The Judge had found that the Claimant had stumbled into the tyre and injured himself. There was no evidential basis for this finding. The only conclusion available in the evidence was that the Claimant’s right leg came into contact with the police car as he swung it over whilst dismounting or that he was struck by the car just after he had dismounted but while he was still holding on to his motorcycle.

The police driver was entitled to bring the car into a position where it would impede an escape if one were attempted, however he was not entitled to do so in such a manner or to such an extent as would create any foreseeable risk of injury to the Claimant. There might be some circumstances such as where a dangerous suspect was at large where an officer might be justified in using a car as a trap or barrier, even though that might create a risk of injury to the suspect. Those circumstances were not present in this case however.

A police officer who decides to use his car as a barricade has to exercise a reasonable degree of skill and care in making the judgment as to where the position the car. The Recorder had also found that the police driver did not realise that the Claimant would dismount. That was an untenable finding as well.

The two errors of the Recorder as to the facts were so significant as to undermine his decision. Accordingly, the Court had to either reconsider the decision itself or remit it for a re-hearing. All of the material facts were available to the Court and accordingly it would make a decision itself.

It was not acceptable for the driver to bring his car so close to the Claimant, who he knew was dismounting from the motorcycle, as to allow insufficient space for him to dismount normally. The evidence was that this was what the Claimant had done. Precisely what he was doing was not clear on the evidence, save that the Court was satisfied that the Claimant still had hold of his machine and could not have moved back from it appreciably and that he made no unexpected movements. He was occupying the space adjacent to his machine that it was foreseeable that he would need to occupy. The car had driven into that space and it should not have done so.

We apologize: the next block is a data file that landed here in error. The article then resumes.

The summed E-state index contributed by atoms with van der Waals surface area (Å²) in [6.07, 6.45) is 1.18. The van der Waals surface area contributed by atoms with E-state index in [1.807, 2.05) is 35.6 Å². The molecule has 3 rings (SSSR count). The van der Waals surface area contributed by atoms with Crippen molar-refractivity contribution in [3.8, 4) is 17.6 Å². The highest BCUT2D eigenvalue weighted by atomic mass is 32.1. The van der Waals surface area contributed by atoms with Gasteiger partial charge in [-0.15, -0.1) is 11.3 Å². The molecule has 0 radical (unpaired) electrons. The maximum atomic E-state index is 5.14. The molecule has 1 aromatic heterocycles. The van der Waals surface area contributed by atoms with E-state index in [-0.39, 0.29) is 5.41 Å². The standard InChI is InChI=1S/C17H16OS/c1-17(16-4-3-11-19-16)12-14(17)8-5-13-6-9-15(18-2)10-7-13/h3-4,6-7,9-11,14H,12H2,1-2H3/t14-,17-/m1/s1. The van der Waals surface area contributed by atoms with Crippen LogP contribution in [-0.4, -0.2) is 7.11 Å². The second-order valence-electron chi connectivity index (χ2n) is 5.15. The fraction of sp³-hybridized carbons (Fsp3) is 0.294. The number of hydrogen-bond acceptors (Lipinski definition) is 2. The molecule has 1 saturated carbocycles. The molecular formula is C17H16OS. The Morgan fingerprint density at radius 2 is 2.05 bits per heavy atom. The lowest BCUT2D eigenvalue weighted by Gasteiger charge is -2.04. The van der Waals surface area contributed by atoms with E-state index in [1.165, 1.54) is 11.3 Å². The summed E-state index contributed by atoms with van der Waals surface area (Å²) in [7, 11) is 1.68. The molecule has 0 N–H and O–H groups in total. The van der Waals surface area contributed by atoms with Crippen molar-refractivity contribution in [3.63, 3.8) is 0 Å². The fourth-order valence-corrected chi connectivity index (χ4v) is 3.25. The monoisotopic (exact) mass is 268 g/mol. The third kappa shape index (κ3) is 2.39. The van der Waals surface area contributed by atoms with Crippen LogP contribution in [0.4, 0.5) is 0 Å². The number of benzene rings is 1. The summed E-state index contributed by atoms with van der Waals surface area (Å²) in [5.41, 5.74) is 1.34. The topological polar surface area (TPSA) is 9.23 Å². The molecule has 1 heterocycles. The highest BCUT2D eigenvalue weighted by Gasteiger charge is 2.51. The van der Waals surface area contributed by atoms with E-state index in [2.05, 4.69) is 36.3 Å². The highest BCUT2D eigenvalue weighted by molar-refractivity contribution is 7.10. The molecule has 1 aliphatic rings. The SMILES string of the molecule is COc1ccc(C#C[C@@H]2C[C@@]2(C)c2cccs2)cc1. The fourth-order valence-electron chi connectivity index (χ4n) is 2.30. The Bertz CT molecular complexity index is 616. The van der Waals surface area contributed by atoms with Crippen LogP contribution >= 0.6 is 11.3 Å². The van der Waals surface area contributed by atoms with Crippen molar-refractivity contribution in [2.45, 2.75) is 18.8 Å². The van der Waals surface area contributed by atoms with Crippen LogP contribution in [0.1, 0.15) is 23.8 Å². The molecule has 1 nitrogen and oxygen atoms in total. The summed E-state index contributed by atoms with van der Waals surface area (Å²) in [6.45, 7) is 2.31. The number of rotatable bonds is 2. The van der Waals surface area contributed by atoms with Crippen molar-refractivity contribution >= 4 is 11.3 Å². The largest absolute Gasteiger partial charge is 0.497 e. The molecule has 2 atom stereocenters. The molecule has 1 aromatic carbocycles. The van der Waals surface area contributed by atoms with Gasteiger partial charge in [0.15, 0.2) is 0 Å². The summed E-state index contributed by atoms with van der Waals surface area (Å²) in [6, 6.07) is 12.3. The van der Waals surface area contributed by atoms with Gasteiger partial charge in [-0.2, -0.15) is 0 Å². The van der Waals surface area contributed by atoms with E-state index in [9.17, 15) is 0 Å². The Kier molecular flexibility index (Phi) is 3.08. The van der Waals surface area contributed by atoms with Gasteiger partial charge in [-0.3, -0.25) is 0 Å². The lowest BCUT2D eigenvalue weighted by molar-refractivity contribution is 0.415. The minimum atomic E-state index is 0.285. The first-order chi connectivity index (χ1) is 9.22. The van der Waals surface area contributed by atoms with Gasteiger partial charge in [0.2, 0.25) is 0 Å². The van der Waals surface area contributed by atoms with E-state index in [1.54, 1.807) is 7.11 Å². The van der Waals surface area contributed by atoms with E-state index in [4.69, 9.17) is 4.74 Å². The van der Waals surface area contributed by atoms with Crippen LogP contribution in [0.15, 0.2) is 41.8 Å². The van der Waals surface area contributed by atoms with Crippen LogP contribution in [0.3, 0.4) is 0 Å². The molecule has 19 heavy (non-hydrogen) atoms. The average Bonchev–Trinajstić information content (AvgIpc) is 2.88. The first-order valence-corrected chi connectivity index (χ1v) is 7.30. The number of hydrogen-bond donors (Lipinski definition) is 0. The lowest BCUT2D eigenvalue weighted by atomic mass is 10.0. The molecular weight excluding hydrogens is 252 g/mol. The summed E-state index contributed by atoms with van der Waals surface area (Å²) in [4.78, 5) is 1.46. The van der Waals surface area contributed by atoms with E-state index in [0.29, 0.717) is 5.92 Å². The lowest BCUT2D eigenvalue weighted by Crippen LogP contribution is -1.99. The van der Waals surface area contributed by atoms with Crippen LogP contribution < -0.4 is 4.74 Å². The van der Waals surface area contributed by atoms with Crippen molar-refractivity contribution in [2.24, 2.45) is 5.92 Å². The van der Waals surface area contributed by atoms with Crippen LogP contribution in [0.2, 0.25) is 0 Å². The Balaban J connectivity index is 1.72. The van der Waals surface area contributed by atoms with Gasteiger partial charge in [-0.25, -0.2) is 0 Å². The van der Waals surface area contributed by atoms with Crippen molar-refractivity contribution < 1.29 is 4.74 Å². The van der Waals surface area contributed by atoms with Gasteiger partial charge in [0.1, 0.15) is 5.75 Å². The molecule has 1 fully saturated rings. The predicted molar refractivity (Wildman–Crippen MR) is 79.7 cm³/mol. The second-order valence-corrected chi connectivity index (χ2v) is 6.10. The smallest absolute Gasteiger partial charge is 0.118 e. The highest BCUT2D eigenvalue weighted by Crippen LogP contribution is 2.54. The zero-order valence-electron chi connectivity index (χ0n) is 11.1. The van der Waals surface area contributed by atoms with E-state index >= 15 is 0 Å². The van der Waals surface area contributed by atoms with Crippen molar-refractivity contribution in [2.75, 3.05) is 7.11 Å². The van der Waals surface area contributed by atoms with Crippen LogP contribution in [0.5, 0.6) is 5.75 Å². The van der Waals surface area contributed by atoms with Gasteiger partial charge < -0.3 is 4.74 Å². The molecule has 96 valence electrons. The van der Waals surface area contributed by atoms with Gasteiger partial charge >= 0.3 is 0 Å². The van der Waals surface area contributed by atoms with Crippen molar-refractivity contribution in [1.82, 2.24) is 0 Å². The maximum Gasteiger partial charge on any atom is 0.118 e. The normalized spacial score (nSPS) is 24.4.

The police driver had been negligent but his fault was one of misjudgement and not of a serious degree. Nonetheless, a moving car was a dangerous thing and the effect of misjudging his placement was potentially very dangerous. His negligence was the direct and immediate cause of the injury. On the other hand, the Claimant had behaved culpably and foolishly in seeking to evade the police. His conduct had set the scene and led to the events which followed. If the Claimant had given himself up outside there would have been no reason for the police car to follow him through the gate into the dark area beyond and there would have been no accident. The Claimant would be assessed as 60% contributorily negligent.

Appeal allowed.

Claimant 60% contributorily negligent.


Lord Justice Pill dissented from the majority in the Court of Appeal taking the view that the Recorder had got it right in describing the accident as “sheer bad luck”. He took the view that the police officer had not been negligent and that the Recorder was right when he had said in his Judgment that the Claimant had “put the police officers into a very tricky situation in which they had to make judgment in seconds about what he was going to do”.

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The content on this page is provided for the purposes of general interest and information. It contains only brief summaries of aspects of the subject matter and does not provide comprehensive statements of the law. It does not constitute legal advice and does not provide a substitute for it.